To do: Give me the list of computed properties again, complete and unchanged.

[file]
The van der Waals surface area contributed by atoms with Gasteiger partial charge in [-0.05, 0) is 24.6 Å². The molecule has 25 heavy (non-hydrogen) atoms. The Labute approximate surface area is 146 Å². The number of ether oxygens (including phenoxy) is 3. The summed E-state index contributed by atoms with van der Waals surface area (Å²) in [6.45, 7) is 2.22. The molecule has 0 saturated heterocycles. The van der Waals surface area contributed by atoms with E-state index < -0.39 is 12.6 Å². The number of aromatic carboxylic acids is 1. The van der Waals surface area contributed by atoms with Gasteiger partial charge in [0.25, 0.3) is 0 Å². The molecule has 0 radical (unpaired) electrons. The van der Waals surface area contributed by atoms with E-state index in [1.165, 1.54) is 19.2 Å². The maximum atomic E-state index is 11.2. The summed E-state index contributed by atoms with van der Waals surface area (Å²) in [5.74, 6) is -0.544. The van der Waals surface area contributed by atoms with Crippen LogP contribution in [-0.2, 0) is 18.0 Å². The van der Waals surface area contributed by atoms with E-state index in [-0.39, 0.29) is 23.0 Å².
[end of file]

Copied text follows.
The van der Waals surface area contributed by atoms with Gasteiger partial charge in [-0.05, 0) is 24.6 Å². The molecule has 25 heavy (non-hydrogen) atoms. The Labute approximate surface area is 146 Å². The number of ether oxygens (including phenoxy) is 3. The summed E-state index contributed by atoms with van der Waals surface area (Å²) in [6.45, 7) is 2.22. The molecule has 0 saturated heterocycles. The van der Waals surface area contributed by atoms with E-state index < -0.39 is 12.6 Å². The number of aromatic carboxylic acids is 1. The van der Waals surface area contributed by atoms with Gasteiger partial charge in [0.25, 0.3) is 0 Å². The molecule has 0 radical (unpaired) electrons. The van der Waals surface area contributed by atoms with E-state index in [1.165, 1.54) is 19.2 Å². The maximum atomic E-state index is 11.2. The summed E-state index contributed by atoms with van der Waals surface area (Å²) in [5.74, 6) is -0.544. The van der Waals surface area contributed by atoms with Crippen LogP contribution in [-0.2, 0) is 18.0 Å². The van der Waals surface area contributed by atoms with E-state index in [-0.39, 0.29) is 23.0 Å².